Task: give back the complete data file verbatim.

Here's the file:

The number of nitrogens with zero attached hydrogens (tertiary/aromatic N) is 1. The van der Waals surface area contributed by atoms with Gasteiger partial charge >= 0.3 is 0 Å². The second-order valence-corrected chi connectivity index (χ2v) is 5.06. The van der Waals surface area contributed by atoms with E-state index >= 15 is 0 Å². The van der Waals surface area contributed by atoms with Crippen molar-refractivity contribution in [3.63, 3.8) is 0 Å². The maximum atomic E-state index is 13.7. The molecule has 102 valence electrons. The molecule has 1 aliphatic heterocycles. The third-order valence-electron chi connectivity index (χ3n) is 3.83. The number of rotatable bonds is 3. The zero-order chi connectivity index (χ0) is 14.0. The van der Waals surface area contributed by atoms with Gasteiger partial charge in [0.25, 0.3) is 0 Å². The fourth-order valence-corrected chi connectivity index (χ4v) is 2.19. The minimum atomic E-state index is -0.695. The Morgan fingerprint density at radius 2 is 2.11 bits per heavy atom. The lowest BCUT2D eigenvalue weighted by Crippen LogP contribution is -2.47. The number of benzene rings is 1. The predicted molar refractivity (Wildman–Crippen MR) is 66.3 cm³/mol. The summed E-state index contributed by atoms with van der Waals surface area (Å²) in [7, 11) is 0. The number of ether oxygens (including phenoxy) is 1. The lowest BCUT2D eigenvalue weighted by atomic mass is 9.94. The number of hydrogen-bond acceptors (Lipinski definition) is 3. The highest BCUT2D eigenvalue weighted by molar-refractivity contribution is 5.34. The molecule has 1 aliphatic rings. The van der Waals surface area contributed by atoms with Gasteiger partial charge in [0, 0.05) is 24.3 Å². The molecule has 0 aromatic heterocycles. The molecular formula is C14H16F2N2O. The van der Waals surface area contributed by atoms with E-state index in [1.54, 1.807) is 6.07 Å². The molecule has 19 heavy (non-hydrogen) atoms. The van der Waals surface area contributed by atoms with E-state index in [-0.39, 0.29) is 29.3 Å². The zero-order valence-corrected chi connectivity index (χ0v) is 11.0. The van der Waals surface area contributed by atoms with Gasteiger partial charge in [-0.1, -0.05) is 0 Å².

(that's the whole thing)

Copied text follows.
The number of nitrogens with zero attached hydrogens (tertiary/aromatic N) is 1. The van der Waals surface area contributed by atoms with Gasteiger partial charge >= 0.3 is 0 Å². The second-order valence-corrected chi connectivity index (χ2v) is 5.06. The van der Waals surface area contributed by atoms with E-state index >= 15 is 0 Å². The van der Waals surface area contributed by atoms with Crippen molar-refractivity contribution in [3.63, 3.8) is 0 Å². The maximum atomic E-state index is 13.7. The molecule has 102 valence electrons. The molecule has 1 aliphatic heterocycles. The third-order valence-electron chi connectivity index (χ3n) is 3.83. The number of rotatable bonds is 3. The zero-order chi connectivity index (χ0) is 14.0. The van der Waals surface area contributed by atoms with Gasteiger partial charge in [0.25, 0.3) is 0 Å². The fourth-order valence-corrected chi connectivity index (χ4v) is 2.19. The minimum atomic E-state index is -0.695. The Morgan fingerprint density at radius 2 is 2.11 bits per heavy atom. The lowest BCUT2D eigenvalue weighted by Crippen LogP contribution is -2.47. The number of benzene rings is 1. The predicted molar refractivity (Wildman–Crippen MR) is 66.3 cm³/mol. The summed E-state index contributed by atoms with van der Waals surface area (Å²) in [7, 11) is 0. The number of ether oxygens (including phenoxy) is 1. The lowest BCUT2D eigenvalue weighted by atomic mass is 9.94. The number of hydrogen-bond acceptors (Lipinski definition) is 3. The highest BCUT2D eigenvalue weighted by molar-refractivity contribution is 5.34. The molecule has 1 aliphatic rings. The van der Waals surface area contributed by atoms with Gasteiger partial charge in [0, 0.05) is 24.3 Å². The molecule has 0 aromatic heterocycles. The molecular formula is C14H16F2N2O. The van der Waals surface area contributed by atoms with E-state index in [1.54, 1.807) is 6.07 Å². The molecule has 19 heavy (non-hydrogen) atoms. The van der Waals surface area contributed by atoms with E-state index in [-0.39, 0.29) is 29.3 Å². The zero-order valence-corrected chi connectivity index (χ0v) is 11.0. The van der Waals surface area contributed by atoms with Gasteiger partial charge in [-0.1, -0.05) is 0 Å².